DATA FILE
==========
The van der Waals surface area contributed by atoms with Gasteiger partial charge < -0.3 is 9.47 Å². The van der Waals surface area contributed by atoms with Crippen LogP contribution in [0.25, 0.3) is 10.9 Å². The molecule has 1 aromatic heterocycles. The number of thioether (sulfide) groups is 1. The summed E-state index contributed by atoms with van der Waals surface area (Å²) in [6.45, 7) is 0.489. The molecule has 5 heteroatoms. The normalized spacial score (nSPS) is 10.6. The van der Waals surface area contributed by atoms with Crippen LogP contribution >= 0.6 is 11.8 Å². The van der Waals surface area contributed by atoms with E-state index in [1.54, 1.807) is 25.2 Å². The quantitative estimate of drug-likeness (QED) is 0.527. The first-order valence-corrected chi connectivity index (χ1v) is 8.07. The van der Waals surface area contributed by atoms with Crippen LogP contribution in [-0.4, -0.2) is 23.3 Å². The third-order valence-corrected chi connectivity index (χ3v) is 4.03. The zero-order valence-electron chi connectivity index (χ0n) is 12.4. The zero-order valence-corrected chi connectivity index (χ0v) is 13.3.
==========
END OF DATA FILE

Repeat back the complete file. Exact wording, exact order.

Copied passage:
The van der Waals surface area contributed by atoms with Gasteiger partial charge < -0.3 is 9.47 Å². The van der Waals surface area contributed by atoms with Crippen LogP contribution in [0.25, 0.3) is 10.9 Å². The molecule has 1 aromatic heterocycles. The number of thioether (sulfide) groups is 1. The summed E-state index contributed by atoms with van der Waals surface area (Å²) in [6.45, 7) is 0.489. The molecule has 5 heteroatoms. The normalized spacial score (nSPS) is 10.6. The van der Waals surface area contributed by atoms with Crippen LogP contribution >= 0.6 is 11.8 Å². The van der Waals surface area contributed by atoms with E-state index in [1.54, 1.807) is 25.2 Å². The quantitative estimate of drug-likeness (QED) is 0.527. The first-order valence-corrected chi connectivity index (χ1v) is 8.07. The van der Waals surface area contributed by atoms with Crippen LogP contribution in [-0.4, -0.2) is 23.3 Å². The third-order valence-corrected chi connectivity index (χ3v) is 4.03. The zero-order valence-electron chi connectivity index (χ0n) is 12.4. The zero-order valence-corrected chi connectivity index (χ0v) is 13.3.